Counsellor and cancer survivor shares tips on coping with diagnosis #MentalHealthMonth

*** This story was originally published here on the Manly Daily website.   

A counsellor who has recovered from cancer thanks to a miracle drug trial at Westmead Hospital is offering free sessions to help others cope with their diagnosis.

Chad Walkaden
Chad Walkaden, 33, will offer two free events for patients, families and medics.

“We can’t change the circumstance but we can change our response to it,” he said. “I coach people through meditation, breathing and looking at it from different angles.”

One of the people he has helped is Lisa Wilde, 59, of Freshwater. She was told she had bowel and liver cancer two days before Christmas last year after suffering stomach pain.

The GP’s receptionist said she could not even utter the word cancer before meeting Mr Walkaden, who charges around $220 a session.

She said husband John, 63, a mechanic, also found it hard to deal with as he did not feel he could talk to her about his fears.

“I was doing it pretty tough,” she said. “It really opened that line of communication between my husband and I. He taught me how to do breathing exercises, how to stop thoughts about death.”

Mr Walkaden, of Dee Why, was diagnosed with a tumour in his adrenal gland and, after it spread, was told nothing could be done. But after taking drug Keytruda as part of a Westmead Hospital trial medics say he is cancer-free, he said.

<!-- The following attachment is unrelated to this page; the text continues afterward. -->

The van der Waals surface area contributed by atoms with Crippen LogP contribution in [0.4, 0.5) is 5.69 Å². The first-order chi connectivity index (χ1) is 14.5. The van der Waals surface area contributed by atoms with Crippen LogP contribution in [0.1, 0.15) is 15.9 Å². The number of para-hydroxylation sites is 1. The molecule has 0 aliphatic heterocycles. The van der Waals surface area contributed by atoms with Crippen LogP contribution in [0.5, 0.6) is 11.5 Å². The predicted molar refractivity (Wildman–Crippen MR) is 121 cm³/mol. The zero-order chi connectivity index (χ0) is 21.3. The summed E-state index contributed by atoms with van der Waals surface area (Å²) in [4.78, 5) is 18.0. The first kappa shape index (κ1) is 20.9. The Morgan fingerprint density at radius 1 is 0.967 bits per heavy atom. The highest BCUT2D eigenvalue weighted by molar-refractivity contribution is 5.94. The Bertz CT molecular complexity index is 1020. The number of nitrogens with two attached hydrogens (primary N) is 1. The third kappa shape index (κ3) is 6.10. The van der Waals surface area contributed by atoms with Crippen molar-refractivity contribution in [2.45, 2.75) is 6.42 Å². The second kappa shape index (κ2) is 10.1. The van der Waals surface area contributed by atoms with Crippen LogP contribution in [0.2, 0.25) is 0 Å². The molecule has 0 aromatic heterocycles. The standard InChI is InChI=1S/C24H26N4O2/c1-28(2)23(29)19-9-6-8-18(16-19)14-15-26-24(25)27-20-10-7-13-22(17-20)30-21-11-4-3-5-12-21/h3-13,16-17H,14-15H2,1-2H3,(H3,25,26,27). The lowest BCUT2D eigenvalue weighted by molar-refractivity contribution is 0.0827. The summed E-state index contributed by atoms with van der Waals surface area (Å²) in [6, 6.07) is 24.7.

He’d had flu-like symptoms plus neck and stomach pain. After scans, Mr Walkaden, who was working as a social worker, was told what was wrong.

“I saw the look in their eyes. They said I had a tumour,” he said.

He returned to Australia for treatment and, after a year, was well enough to return to work as a Family Consultant for Family Court of Australia.

But in April 2016, the cancer was found in his lungs again, as well as in his lymph nodes and stomach.

He was told nothing could be done except trying the drug trial, which has been hailed as “a miracle” especially for types of lung cancer, Australia’s biggest cancer killer.

Now he goes to Blacktown Hospital every third week to be given the drug and his tumours appear to have gone.

He’ll return in April for more checks.

Dr Bo Gao, medical oncologist, Blacktown and Westmead hospitals said the drug mobilises the immune system to destroy cancer cells.

The drug costs up to $120,000 a year but as been listed on the Pharmaceutical Benefits Scheme for suitable patients.

However, Mr Walkaden, who has a girlfriend, Rebeca Mego, believes it’s not just the treatment which has helped him fight the disease.

He said dealing with the emotional effects of cancer have also helped him beat it — and launching the counselling service to help other patients, and their families, earlier this year.

Details: A holistic approach to your cancer journey, Dee Why Library, 6.30pm Thursday; Mona Vale Library 11.30am Tuesday, October 10. Book at Mona Vale 9970 1600, Dee Why 9942 2449. Free event.

Chad’s tips for cancer sufferers

1. Recognise there are going to be down days. It’s normal to have feelings of sadness, anxiety and fear.

2. Consider renewing an interest or starting a hobby

3. Think of your body as your business. Recruit a team of family and professionals to best support your life.

4. Daily movement is essential.

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